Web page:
ENTRIES TAGGED "money"
Vanishing Money, Car Hackery, Data Literacy Course, and Cheaper CI
- The Programming Error That Cost Mt Gox 2609 Bitcoins — in the unforgiving world of crypto-currency, it’s easy to miscode and vanish your money.
- Ford Invites Open-Source Community to Tinker Away — One example: Nelson has re-tasked the motor from a Microsoft Xbox 360 game controller to create an OpenXC shift knob that vibrates to signal gear shifts in a standard-transmission Mustang. The 3D-printed prototype shift knob uses Ford’s OpenXC research platform to link devices to the car via Bluetooth, and shares vehicle data from the on-board diagnostics port. Nelson has tested his prototype in a Ford Mustang Shelby GT500 that vibrates at the optimal time to shift.
- Making Sense of Data — Google online course on data literacy.
- Cost-Efficient Continuous Integration at Mozilla — CI on a big project can imply hundreds if not thousands of VMs on Amazon spinning up to handle compiles and tests. This blog post talks about Mozilla’s efforts to reduce its CI-induced spend without reducing the effectiveness of its CI practices.
R GUI, Drone Regulations, Bitcoin Stats, and Android/iOS Money Shootout
- Deducer — An R Graphical User Interface (GUI) for Everyone.
- Integration of Civil Unmanned Aircraft Systems (UAS) in the National Airspace System (NAS) Roadmap (PDF, FAA) — first pass at regulatory framework for drones. (via Anil Dash)
- Bitcoin Stats — $21MM traded, $15MM of electricity spent mining. Goodness. (via Steve Klabnik)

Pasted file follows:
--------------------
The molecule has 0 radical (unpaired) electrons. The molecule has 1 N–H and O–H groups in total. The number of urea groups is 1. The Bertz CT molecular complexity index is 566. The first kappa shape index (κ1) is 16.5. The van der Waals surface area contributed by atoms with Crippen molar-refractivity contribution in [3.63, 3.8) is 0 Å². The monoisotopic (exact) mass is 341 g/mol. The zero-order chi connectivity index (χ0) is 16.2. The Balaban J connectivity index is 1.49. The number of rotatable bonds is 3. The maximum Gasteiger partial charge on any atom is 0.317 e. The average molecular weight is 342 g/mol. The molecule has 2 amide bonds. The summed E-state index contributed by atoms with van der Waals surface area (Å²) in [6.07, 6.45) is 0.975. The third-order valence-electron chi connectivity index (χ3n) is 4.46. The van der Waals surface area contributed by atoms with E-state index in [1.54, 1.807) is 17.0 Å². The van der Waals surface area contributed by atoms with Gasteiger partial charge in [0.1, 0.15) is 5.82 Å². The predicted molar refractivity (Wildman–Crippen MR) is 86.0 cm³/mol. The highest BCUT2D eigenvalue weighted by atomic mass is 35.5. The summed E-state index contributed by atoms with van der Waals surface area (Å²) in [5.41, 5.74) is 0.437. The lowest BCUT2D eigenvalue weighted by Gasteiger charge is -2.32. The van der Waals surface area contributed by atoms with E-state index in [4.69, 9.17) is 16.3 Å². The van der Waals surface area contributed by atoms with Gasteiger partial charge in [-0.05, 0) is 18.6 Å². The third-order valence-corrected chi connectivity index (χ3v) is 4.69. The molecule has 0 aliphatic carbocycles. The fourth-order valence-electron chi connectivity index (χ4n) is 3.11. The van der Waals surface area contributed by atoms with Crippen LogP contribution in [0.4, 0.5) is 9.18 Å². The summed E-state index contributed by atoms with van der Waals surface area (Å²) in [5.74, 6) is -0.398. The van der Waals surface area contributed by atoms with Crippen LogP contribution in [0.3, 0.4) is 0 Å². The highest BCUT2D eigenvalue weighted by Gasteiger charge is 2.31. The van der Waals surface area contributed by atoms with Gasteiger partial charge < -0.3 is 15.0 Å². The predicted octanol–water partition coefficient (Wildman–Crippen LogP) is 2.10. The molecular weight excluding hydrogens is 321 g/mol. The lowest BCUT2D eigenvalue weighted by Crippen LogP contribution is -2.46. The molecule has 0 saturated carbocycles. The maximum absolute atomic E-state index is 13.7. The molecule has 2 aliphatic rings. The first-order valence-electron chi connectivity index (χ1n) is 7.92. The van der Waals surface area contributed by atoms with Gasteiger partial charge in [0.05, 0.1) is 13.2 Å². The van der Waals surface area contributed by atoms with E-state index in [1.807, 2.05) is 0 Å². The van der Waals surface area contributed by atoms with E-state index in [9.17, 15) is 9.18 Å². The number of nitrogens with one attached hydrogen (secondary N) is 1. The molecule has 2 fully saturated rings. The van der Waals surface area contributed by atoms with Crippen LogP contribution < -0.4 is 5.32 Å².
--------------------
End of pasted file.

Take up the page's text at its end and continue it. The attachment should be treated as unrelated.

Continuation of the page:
- iOS vs Android Numbers (Luke Wroblewski) — roundup comparing Android to iOS in recent commerce writeups. More Android handsets, but less revenue per download/impression/etc.
Semi-Structured Text, Bitcoin Built On, Cryptic C++, Kickstarter Wins
- textfsm — Python module which implements a template based state machine for parsing semi-formatted text. Originally developed to allow programmatic access to information returned from the command line interface (CLI) of networking devices. TextFSM was developed internally at Google and released under the Apache 2.0 licence for the benefit of the wider community.
- The Money is in the Bitcoin Protocol (Vikram Kumar) — some of the basics in this post as well as how people are thinking about using the Bitcoin protocol to do some very innovative things. MUST. READ.
- Parsing C++ is Literally Undecidable — any system with enough moving parts will generate eddies of chaotic behaviour, where the interactions between the components are unpredictable. (via Pete Warden)
- Kickstarter Raises 6x Indiegogo Money (Medium) — a reminder of the importance of network effects. Crowdfunding is the online auction side of the 2010s.
Huxley Beat Orwell?, Cloud Keys, Motorola's DARPA, and Internet Archive Credit Union
- Huxley vs Orwell — buy Amusing Ourselves to Death if this rings true. The future is here, it’s just not evenly surveilled. (via rone)
- KeyMe — keys in the cloud. (Digital designs as backups for physical objects)